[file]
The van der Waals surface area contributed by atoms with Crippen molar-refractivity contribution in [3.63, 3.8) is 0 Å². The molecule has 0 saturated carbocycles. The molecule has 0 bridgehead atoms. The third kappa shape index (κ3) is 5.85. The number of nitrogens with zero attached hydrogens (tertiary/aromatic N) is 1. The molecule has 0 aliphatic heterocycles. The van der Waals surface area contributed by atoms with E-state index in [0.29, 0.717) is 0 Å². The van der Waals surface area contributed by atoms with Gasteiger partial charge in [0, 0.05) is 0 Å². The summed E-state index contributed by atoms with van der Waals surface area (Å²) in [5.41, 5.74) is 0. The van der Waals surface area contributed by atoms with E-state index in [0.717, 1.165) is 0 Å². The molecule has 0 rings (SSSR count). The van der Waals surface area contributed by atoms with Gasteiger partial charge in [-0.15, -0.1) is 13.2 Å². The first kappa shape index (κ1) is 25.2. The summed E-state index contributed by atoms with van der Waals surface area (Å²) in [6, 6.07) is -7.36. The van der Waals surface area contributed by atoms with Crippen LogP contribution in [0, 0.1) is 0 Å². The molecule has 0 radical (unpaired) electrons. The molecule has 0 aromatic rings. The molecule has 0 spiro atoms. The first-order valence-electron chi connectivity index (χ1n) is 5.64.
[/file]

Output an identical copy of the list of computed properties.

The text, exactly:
The van der Waals surface area contributed by atoms with Crippen molar-refractivity contribution in [3.63, 3.8) is 0 Å². The molecule has 0 saturated carbocycles. The molecule has 0 bridgehead atoms. The third kappa shape index (κ3) is 5.85. The number of nitrogens with zero attached hydrogens (tertiary/aromatic N) is 1. The molecule has 0 aliphatic heterocycles. The van der Waals surface area contributed by atoms with E-state index in [0.29, 0.717) is 0 Å². The van der Waals surface area contributed by atoms with Gasteiger partial charge in [0, 0.05) is 0 Å². The summed E-state index contributed by atoms with van der Waals surface area (Å²) in [5.41, 5.74) is 0. The van der Waals surface area contributed by atoms with E-state index in [0.717, 1.165) is 0 Å². The molecule has 0 rings (SSSR count). The van der Waals surface area contributed by atoms with Gasteiger partial charge in [-0.15, -0.1) is 13.2 Å². The first kappa shape index (κ1) is 25.2. The summed E-state index contributed by atoms with van der Waals surface area (Å²) in [6, 6.07) is -7.36. The van der Waals surface area contributed by atoms with Crippen LogP contribution in [0, 0.1) is 0 Å². The molecule has 0 radical (unpaired) electrons. The molecule has 0 aromatic rings. The molecule has 0 spiro atoms. The first-order valence-electron chi connectivity index (χ1n) is 5.64.